How to Protect Turkeys From Predators
Common turkey predators include raccoons, foxes, owls, bobcats, coyotes, and the yellow rat snake. You should take the following precautions to ensure your turkeys are protected from predators:
Secure Housing: Make sure latches on doors are properly fastened; sidings should have ventilation and airflow but keep gaps small enough so predators can not reach or climb through. Install chicken wire in offset layers to close any gaps; for mobile range houses, stake the pen down to prevent predators from lifting or burrowing under.
Domestic Animals: Dog breeds such as Anatolian Shepherds and Great Pyrenees will protect turkeys from predators such as coyotes. Donkeys and goats also make good guardian animals for the turkey flock.
Devices: Devices that make it look like light is reflecting off a predator’s eyes will scare them away. However, it is important to mention that such devices don’t always work, therefore, don’t rely on them solely.
Reflective Materials: Reflective materials such as CDs, streamers, and pie pans can be hung around the coop to deter predators who do not like light.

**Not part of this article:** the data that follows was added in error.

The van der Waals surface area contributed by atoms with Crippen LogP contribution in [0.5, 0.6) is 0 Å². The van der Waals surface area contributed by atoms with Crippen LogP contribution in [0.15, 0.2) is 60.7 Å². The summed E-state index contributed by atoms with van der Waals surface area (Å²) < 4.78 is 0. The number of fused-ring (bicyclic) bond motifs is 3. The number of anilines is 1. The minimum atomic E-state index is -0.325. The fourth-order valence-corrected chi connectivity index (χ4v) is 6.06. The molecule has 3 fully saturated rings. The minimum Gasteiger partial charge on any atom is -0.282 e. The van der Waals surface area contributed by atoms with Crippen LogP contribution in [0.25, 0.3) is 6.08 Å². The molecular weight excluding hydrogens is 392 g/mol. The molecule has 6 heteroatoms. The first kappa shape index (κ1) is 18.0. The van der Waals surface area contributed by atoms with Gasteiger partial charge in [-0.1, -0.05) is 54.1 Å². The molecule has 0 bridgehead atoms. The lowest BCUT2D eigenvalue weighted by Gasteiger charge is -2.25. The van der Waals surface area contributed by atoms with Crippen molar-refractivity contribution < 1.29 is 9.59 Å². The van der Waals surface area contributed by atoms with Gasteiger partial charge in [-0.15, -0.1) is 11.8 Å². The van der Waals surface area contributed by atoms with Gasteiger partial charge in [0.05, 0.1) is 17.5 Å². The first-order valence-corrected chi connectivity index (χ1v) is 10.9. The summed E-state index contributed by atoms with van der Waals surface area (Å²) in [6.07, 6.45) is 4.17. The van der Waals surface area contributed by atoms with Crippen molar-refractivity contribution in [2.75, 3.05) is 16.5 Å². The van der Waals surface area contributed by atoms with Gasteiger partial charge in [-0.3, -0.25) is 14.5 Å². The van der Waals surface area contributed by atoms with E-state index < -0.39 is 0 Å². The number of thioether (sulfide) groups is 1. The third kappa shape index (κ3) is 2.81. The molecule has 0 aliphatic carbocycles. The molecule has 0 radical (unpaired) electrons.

Extra Tips For Raising Turkeys
- During the first week to 10 days, poults can’t regulate their body temperature so they need to be kept warmer during this time. Set the temperature in the brooder at 100 degrees F, and keep dropping it by five degrees each week for 6 weeks. The birds will let you know whether they’re too hot or too cold.
- Adult turkeys enjoy being in groups of between three to six birds in a spacious area.
- If you are raising a free-range turkey flock, every 12 birds will need around a one-half acre of land.
Raising turkeys is an exciting and rewarding adventure. If you’re ready to get started on this journey, be sure to implement the above advice so that you are fully prepared for the experience.